President Obama and his fellow Democrats are mocking Republicans and the Tea Party as stupid. But they could be the ones who look foolish on election day.
Toby Harnden's American Way
So what is the closing argument of Barack Obama's Democrats before next Tuesday's midterm elections? The President is no longer the self-proclaimed "hope-monger" of 2008, who vaingloriously declared that his vanquishing Hillary Clinton marked "the moment when the rise of the oceans began to slow and our planet began to heal".
He has stopped patting voters on the back for choosing, by voting for him, to listen not to their doubts or fears but to their "greatest hopes and highest aspirations". Instead, he is berating Americans (most of whom now do not believe he deserves a second term) for not being able to "think clearly" because they're "scared".
Having failed to change Washington or, as he promised that night in St Paul, Minnesota in June 2008, to provide "good jobs to the jobless" (unemployment was 7.7 per cent when he took office and is 9.6 per cent now), Obama is changing tack.
Boiled down, the new Obama message to Americans is: you're too stupid to overcome your fears. To be fair, it's not entirely new. During the 2008 campaign, Obama was caught on tape at a San Francisco fund-raiser saying it was not surprising that voters facing economic hardship "get bitter, they cling to guns or religion or antipathy to people who aren't like them".
At a fund-raiser in Massachusetts this month, Obama spoke of Democrats having "facts and science and argument" on their side. As opposed, presumably, to the lies, superstition and prejudice that Republicans rely on.
This year, Democrats have embraced with gusto the notion that Republicans, and by extension anyone thinking of voting for them, are dimwits. Their mirth over the likes of Tea Party figures like Christine O'Donnell, the former anti-masturbation activist who once she had "dabbled" in witchcraft and is now a no-hoper Senate candidate in Delaware, seems to know no bounds.
The most chortling of all about the populist Tea Party and its anti-tax, anti-government uprising against the Republican establishment can be found on the shows of Jon Stewart and Stephen Colbert, the edgy liberal satirists on Comedy Central. Mocking Republican candidates last week, Stewart declared the midterm elections as "the best chance ever for a bowl of fresh fruit" to be elected.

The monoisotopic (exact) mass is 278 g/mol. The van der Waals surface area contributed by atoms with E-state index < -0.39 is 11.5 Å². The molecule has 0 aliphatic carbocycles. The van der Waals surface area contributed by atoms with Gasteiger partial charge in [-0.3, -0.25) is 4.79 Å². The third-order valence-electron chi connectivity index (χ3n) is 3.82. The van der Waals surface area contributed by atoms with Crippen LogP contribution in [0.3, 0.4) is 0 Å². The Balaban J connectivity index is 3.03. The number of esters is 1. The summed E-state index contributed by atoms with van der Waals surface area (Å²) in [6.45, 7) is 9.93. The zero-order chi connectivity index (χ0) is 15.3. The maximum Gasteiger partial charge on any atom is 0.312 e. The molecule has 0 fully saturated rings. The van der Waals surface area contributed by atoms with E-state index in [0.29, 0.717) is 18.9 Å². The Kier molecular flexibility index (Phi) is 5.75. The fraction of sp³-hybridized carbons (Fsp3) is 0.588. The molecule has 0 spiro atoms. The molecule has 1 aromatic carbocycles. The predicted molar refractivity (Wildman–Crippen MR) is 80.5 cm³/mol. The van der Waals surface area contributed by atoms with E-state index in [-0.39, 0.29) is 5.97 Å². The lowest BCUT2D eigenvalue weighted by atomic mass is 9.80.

Three days before the elections, Stewart will hold a "Rally to Restore Sanity" in Washington on the same day as Colbert, who adopts the character of a Right-wing talk show host, leads a "March to Keep Fear Alive". The thinly-disguised message: Republicans are crazies who trade on fear.
In choosing California and Massachusetts, two of the most liberal states in the union, to demean ordinary Americans during election campaigns, Obama did not display a whole lot of his much-vaunted intelligence. But Obama's decision to plug Stewart's rally approvingly and appear on his show three days beforehand is even more foolish.
In the 1990s, Democrats managed to get away from their image as "eggheads" in the 1950s or "pointy-headed liberals" in the 1970s. Bill Clinton spoke like a Good Ol' Boy from the Deep South, ate junk food and enjoyed trashy women. He was clever, but he did not look down on people.
Obama, by contrast, has become a parody of the Ivy League liberal smugly content with his own intellectual superiority and pitying the poor idiots who disagree with him. It is an approach that shares much with the default anti-Americanism of British and European elites, who love to mock the United States as a country full of gun-toting, bible-clutching morons.
David Cameron has made nods to this sniffy condescension, speaking of the Sarah Palin phenomenon as being "hard for us to understand" (how about giving it a go, Dave?) and describing American conservatism, inaccurately, as moving in a "very culture war direction". This might be part of the reason why he seems to have hit it off with Obama.
The problem for Obama and the Democrats is that belittling the Tea Party movement, which is taking hold of much of Middle America, merely fuels the popular sense that the party in power is out of touch. It also highlights the reluctance of Obama and the Democrats to discuss the Wall Street bail-out, economic stimulus and health care bills because they know they are not vote winners.
Joining the Europeans in mocking ordinary Americans for their supposed idiocy may play well at big-dollar fund-raisers. In adopting this as a political strategy, however, the Democrats could be the ones who end up looking stupid.
Click to view image: 'Barack Obama speaks to his audience at a campaign '
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